Four chairs on a stage for the opera dwb (Driving While Black)

“Every time you leave I’ll try to let go a little more. But every time, I’ll be waiting to hear your key in our front door.” – The Mother in dwb (Driving While Black) 

It’s a feeling that most parents are familiar with – the anxiety that occurs when their teenager gets behind the wheel – intensified for Black mothers of sons coming of age in a society plagued by racism and inequality, which is the basis of the chamber opera dwb (Driving While Black) presented this month by Greensboro Opera.

David Holley, General and Artistic Director of Greensboro Opera and Director of UNC Greensboro’s Opera Program, says it’s a story that needs to be told:

“There’s a universality to this story. She’s sitting there waiting for her son to come home. I thought, I can relate to that.  I taught my sons how to drive. I remember watching them go out that door and get in a car and then waiting for them to get in safely. But there are certain things I will never experience, things that I can’t possibly understand. There are certain realities that need to be discussed.”

Written by composer Susan Kander and librettist Roberta Gumbel, dwb takes the audience on a 16-year journey of mother-son interactions, through two storylines – one internal, one external. The Mother relates to her child as a passenger in her car: bringing him home as a baby, picking him up from school, and finally, teaching him how to drive. Woven between these scenes are a series of vignettes based on real incidents of racial profiling and murders of Black men by police.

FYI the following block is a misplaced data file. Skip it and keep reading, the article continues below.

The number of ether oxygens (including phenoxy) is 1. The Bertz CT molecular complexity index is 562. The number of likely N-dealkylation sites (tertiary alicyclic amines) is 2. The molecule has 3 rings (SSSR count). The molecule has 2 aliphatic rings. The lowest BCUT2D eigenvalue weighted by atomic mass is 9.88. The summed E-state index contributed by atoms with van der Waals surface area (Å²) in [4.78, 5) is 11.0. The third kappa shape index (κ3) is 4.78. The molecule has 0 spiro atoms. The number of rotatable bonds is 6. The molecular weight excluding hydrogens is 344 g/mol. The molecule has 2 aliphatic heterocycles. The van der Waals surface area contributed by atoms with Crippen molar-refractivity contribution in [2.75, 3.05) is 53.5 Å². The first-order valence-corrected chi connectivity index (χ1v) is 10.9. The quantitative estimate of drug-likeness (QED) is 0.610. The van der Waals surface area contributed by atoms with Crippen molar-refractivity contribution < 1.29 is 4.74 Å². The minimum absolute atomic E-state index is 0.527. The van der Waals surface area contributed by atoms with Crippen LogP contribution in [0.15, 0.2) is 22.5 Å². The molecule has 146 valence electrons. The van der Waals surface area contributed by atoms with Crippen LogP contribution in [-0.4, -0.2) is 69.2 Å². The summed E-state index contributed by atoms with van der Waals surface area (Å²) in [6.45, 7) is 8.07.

dwb packs all of that into a hauntingly beautiful 45 minutes. The set is sparse: a platform with four chairs represents the car.  There are only three people on stage – a vocalist (librettist Roberta Gumbel) who portrays The Mother and other characters plus a cellist and a percussionist who, in addition to providing the music, are active parts of the drama as narrators and witnesses. 

As impactful as the performance is, Holley believes that what happens afterwards may be even more important:

“Each performance will be followed by a community talkback session. It will be moderated, and we’ll gather questions ahead of time. The Assistant Deputy Chief of the Greensboro Police Department will be part of the conversation because GPD has a division that addresses these issues. We’re presenting dwb in four locations – two of which we think will have a predominantly Black audience, the other two might be predominantly White. It’s important to us to take this out into the community. Trying to make opera accessible as an art form has been one of my missions and will be for a long time. Greensboro Opera has pledged to commit to social equity and to use opera not only to entertain, but to educate.”

This piece also speaks to the work being done at UNCG’s College of Visual and Performing Arts with the leadership of Dean bruce mcclung, striving to decolonize the curriculum and de-center Whiteness. One of the performance locations is in the UNCG Music Building.

Thursday June 22 1:00pm
Tew Recital Hall at UNCG School of Music
100 McIver Street

Thursday June 22 7:30pm
Mount Zion Baptist Church Chapel
1301 Alamance Church Road

Saturday June 24 1:00pm
Guilford Park Presbyterian Church
2100 Fernwood Drive

Saturday June 24 7:30pm
Paul Robeson Theatre at NC A&T
1601 East Market Street d

dwb is sung in English. The performance length is approximately 45 minutes with a special post-show discussion. This production contains adult themes and is recommended for high school age and older.

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Story by Terri W. Relos

Image provided by Greensboro Opera